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A Dragon at the Gym

Breathing fire and never backing down

By Barb DukemanPublished 3 months ago 4 min read
A Dragon at the Gym
Photo by Meghan Holmes on Unsplash

My personal trainer, Carrie, has me focus on how much weight I can handle at one time as she counts sets and reps. This is a different concept for me; I like the safety and comfort of a simple countdown. This tests me on a different level: it’s me against myself. Can I do two more? Yes, I can. I realize, though, that sometimes I don’t know how much I can truly handle. She usually waits until I click-hiss like a cat or make a high-pitched squeaky noise, which is my version of grunting and saying I’ve hit a wall.

Carrie is a dragon. She is a lung cancer survivor, and although health issues sometimes take center stage for her, she always focuses on the client. She convinced me to do a fundraiser called Fight for Air where we walk up 42 flights of stairs. I’m doing this for her and for others facing lung cancer. If she can work out, train others, and walk up flights of stairs with one lung, I should be able to as well. She’s my inspiration for making to the gym just for the privilege of getting sore.

If I’m feeling sore more than a couple of days later, that was too much. I call it the Law of 23. Twenty-three hours after a workout, something hurts; she calls it delayed onset of muscle soreness (DOMS). After a recent upper body work-out I winced in pain the next day hitting the pump of the soap dispenser. I told her which machines or weight exercises hurt more than others, and then avoid them for a couple of weeks. I understand that with enough adrenaline I could lift a car in a crisis, but I won’t be able to move the next few weeks. She powers through her pain daily; she’s a bionic woman with several replaced joints. I know she feels it when rain in nearby. I marvel at all she can do.

She also prefers to stay in the area of the grunters, some of whom are self-righteous dinky fools who think only of themselves. One almost hit me with his Ferrari in the parking lot because he was busy on his phone. Granted most of the grunters have beautiful bodies which they watch adoringly in the mirrors as they lift 4,385 pounds on barbells or something like that. They drop weights leaving earthquakes in their wake, forget their empty water bottles and drop towels on the floor, and “forget” to re-rack those huge wheels of iron that I can barely budge. Carrie has to remind them of the gym rules – re-rack that stack - as flames shoot out of her mouth.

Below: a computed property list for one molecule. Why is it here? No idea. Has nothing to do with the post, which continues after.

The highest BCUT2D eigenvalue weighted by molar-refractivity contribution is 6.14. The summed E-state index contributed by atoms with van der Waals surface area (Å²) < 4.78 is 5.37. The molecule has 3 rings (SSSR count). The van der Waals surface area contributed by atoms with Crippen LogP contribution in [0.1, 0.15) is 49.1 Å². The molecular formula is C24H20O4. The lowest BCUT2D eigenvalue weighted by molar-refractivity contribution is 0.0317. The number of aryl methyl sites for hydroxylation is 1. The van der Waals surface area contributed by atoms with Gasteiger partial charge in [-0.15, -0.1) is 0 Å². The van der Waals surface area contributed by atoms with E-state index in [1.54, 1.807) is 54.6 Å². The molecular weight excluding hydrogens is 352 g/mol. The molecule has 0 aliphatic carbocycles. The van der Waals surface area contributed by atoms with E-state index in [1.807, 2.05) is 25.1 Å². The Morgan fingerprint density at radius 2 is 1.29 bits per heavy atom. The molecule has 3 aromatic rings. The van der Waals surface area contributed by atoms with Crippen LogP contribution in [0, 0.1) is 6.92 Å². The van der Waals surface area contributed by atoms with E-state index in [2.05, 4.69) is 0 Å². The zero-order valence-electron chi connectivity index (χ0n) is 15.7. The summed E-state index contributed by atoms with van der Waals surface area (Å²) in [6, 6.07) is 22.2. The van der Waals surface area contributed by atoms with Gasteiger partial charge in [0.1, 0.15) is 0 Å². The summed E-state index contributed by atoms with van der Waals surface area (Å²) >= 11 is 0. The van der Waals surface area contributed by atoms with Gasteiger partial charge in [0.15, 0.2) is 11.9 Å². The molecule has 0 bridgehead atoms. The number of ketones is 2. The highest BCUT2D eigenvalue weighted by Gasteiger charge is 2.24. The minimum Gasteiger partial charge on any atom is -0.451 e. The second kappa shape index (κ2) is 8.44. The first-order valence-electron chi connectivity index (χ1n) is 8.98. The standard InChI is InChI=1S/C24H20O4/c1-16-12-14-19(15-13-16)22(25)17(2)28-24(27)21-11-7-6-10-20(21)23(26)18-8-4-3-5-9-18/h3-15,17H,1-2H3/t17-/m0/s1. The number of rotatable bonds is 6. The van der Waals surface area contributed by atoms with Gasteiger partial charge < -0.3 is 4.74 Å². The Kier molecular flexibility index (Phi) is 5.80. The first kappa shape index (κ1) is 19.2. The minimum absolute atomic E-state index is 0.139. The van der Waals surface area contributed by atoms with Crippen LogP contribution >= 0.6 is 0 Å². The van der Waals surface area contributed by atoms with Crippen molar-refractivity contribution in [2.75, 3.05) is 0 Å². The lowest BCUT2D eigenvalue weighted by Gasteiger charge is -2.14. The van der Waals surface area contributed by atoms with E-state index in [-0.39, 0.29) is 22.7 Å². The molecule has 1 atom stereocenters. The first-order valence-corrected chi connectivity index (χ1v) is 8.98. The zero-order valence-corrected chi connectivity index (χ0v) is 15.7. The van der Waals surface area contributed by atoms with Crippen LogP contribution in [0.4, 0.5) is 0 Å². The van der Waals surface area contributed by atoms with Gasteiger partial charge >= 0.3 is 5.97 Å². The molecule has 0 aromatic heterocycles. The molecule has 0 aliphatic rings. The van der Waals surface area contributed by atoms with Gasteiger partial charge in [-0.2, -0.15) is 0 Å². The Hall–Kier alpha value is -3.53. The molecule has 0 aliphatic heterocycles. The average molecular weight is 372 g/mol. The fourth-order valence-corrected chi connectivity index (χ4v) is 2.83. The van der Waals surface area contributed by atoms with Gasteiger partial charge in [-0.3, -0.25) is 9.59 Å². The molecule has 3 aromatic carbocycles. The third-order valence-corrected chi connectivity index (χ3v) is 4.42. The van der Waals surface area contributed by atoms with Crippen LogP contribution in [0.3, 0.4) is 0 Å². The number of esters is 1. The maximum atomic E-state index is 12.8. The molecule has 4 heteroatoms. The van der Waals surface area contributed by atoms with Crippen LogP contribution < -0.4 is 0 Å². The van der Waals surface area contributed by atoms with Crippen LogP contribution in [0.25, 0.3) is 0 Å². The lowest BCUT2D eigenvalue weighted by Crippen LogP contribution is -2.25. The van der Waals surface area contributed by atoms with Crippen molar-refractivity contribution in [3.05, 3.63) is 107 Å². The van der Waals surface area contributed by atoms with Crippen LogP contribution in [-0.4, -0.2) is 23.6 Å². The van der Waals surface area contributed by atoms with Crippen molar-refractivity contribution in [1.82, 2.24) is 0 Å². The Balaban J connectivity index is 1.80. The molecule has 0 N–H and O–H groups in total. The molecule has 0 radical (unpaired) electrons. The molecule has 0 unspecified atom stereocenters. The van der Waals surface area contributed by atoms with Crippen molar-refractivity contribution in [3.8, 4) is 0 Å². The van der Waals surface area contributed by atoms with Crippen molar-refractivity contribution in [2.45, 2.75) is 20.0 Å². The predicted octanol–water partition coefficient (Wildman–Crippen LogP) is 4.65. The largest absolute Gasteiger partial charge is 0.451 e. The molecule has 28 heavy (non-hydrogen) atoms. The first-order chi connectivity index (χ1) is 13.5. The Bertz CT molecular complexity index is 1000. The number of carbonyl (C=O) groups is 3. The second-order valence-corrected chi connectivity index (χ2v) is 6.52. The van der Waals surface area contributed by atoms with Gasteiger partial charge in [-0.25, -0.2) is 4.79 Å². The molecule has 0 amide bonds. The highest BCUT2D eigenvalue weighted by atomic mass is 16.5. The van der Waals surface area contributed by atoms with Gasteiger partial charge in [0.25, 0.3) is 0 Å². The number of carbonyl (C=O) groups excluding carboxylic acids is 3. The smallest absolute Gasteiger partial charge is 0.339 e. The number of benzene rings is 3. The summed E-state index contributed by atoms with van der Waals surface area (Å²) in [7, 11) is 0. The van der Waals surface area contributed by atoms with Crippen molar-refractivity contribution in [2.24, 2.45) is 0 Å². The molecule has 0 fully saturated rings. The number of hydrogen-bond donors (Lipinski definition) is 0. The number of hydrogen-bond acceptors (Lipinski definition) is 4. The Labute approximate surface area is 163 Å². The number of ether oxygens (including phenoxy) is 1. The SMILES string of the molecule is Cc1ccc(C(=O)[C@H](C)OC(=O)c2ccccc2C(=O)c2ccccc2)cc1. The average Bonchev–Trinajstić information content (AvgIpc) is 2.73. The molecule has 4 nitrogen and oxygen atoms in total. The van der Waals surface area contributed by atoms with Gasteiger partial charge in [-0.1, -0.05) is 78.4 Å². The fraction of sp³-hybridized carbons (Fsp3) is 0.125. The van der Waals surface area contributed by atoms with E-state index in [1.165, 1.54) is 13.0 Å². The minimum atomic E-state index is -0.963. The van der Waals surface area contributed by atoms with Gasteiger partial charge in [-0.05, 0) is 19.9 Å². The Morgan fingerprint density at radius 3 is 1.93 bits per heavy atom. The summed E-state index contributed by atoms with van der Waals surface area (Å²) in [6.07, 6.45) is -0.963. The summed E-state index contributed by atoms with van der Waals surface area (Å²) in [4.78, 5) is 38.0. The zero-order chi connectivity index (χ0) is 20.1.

I, on the other hand, still have soggy self-esteem and an even worse self-image. I see myself in the mirror as nothing more a fat blob like Evelyn Couch in the earlier part of my favorite movie Fried Green Tomatoes. It should be noted that Evelyn, who has better insurance, undergoes a similar transformation throughout the movie, and I’m following that same path. It’s nice to have fictional role models; they never let you down no matter how many times I watch the movie. Real role models like Carrie are harder to find and much more valuable in real life.

Here I am pumping iron in the grunt zone. I’m ok standing up, lifting hand weights or a small barbell or kettle bell up and down. I think Carrie switches them out and gives me heavier ones when I’m not looking; this must be what they’re taught in trainer school. She has me throwing nope-ropes, pushing the Tank, playing wall ball, "planking," and a thousand other things.

When I bend down or over, however, I absolutely despise the woman in the mirror. My shirt tightens over my blobby belly, underscoring it, italicizing it, bolding it so its emphasis is available to everyone’s eyes. I should believe that no one else cares, but I’ve seen enough YouTube fails where the goal is to humiliate people like me who are trying desperately to change. At the gym I can’t tell if someone’s replying to a friend or Snapchatting a photo of me in my Scooby-Doo shirt looking like Danny Devito’s Penguin with “lol” written over my body. When I told Carrie how I don’t like looking in the mirror at myself, she stepped in between the mirror and me and kept counting. That was a nice move on her part; that's part of our routine now. I don’t do math, and I forget how to breathe. She counts and breathes fire, I believe.

She’s produced several Instagram reels promoting her clients’ successes, and I’m in one of them. The music is perfect, the little comments in white that she put in some frames, and just the overall feeling that I can be successful is there. I’ve never put myself on social media like that because of the utter shame I feel. My dragon Carrie is worth her weight in gold and is someone I want and need on my team. Because of her, I am finally winning.


About the Creator

Barb Dukeman

After 32 years of teaching high school English, I've started writing again and loving every minute of it. I enjoy bringing ideas to life and the concept of leaving behind a legacy.

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